The Breadth of Local Authority
Enter the power of the permit. In states whose concussion statutes currently exempts private youth sports organizations, the best approach would see states legislature enact amendments extending regulation to these organizations. But until statewide amendment happens, local government agencies such as the Vineland City Council should exercise their legal authority to issue facility use permits only to organizations that adhere to the three statewide core mandates -- education, removal from the lineup, and medical clearance.
Courts uphold local exercise of the power of the permit in youth athletics. In USA Baseball v. City of New York, for example, the federal court rejected a challenge to a 2007 New York City Council ordinance which prohibited use of metal bats in high school baseball games sponsored by public or private schools in the City. The court held that "[p]rotecting persons of high school age from baseball injuries plainly falls within the City's police power to protect its residents' health and safety." The court found that "a rational basis exists for legislatively determining that metal and composite bats could . . . result in an increased risk of injury to infielders from hard-struck balls."
The Benefits of Local Regulation
When prudent local government decision makers contemplate public regulation, they weigh likely benefits against potential costs. On the benefits side of the ledger, exempting private sports organizations from public regulation holds no medical justification and likely exposes many young athletes to avoidable risks and debilitating injury. A concussion is a concussion, regardless of whether a boy or girl sustains it in interscholastic play or in a private youth league.
Uncomfortably high youth sports concussion rates have led every state legislature to recognize the significant benefits of public regulation. Two researchers estimate that concussions represent nearly 9% of all high school athletic injuries each year. Americans of all ages suffer about 300,000 reported sports-related concussions each year, and most of the injured are interscholastic and youth league players. The reports are almost certainly underestimates, however, not only because many families may not recognize concussion symptoms, but also because many youth athletes hide their head injuries from their parents and coaches to avoid letting down the team, or to avoid removal from the roster or the starting lineup.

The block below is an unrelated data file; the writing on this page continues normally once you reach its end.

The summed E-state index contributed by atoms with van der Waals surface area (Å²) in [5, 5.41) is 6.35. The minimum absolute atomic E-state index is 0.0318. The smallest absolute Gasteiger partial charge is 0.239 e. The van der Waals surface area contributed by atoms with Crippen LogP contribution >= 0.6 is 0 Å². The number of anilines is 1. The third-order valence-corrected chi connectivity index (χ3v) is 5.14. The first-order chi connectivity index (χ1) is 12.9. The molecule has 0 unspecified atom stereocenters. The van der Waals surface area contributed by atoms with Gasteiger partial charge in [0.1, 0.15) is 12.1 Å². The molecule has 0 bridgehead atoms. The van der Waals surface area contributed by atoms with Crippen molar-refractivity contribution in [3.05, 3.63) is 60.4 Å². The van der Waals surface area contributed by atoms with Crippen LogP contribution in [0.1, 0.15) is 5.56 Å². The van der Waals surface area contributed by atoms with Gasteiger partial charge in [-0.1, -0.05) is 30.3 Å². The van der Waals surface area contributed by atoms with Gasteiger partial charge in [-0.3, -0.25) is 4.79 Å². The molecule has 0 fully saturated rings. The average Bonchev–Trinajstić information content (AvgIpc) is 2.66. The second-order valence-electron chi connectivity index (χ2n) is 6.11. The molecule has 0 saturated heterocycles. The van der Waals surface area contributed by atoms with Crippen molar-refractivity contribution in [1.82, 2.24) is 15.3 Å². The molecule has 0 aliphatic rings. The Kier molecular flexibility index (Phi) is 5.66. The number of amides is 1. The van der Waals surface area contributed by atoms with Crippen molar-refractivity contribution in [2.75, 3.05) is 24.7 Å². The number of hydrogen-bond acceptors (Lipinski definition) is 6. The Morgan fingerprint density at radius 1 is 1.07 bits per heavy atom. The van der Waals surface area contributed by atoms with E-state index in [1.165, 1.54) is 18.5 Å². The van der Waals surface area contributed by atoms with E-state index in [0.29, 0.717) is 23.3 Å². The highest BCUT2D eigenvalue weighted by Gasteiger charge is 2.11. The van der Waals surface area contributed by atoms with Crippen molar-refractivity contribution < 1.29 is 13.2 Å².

Dr. Lyle J. Micheli, the dean of pediatric sports medicine and a member of the MomsTEAM Institute's Board of Directors, calls youth sports concussion rates a "true health crisis." Football attracts the lion's share of public attention, but Dr. William P. Meehan (a member of MomsTeam's Team of Experts) correctly concludes that "concussion is a risk in almost any sport," and "a common problem for children and adolescents," boys and girls alike. The American Academy of Pediatrics finds that "[a]mong the more commonly played high school sports, football and ice hockey have the highest incidence of concussion, followed by soccer, wrestling, basketball, field hockey, baseball, softball, and volleyball." That is quite an array of sports, and the array defines the benefits of public regulation.
Negligible Local Costs
Benefits are one half of the local regulatory equation; costs are the other half. Conditioning local facility use permits on adherence to the three statewide concussion mandates - education, removal from the lineup, and medical clearance - would not impose significant additional costs on private youth sports organizations. For eleven years, I served as president of a private youth hockey association that played in an ice rink operated by the city parks and recreation department. Before preseason practice opened each year, the association and the city signed an agreement that recited the terms and conditions of use. The states' three concussion mandates under its version of the Lystedt Law were still years away, but none would have burdened the youth hockey association's resources.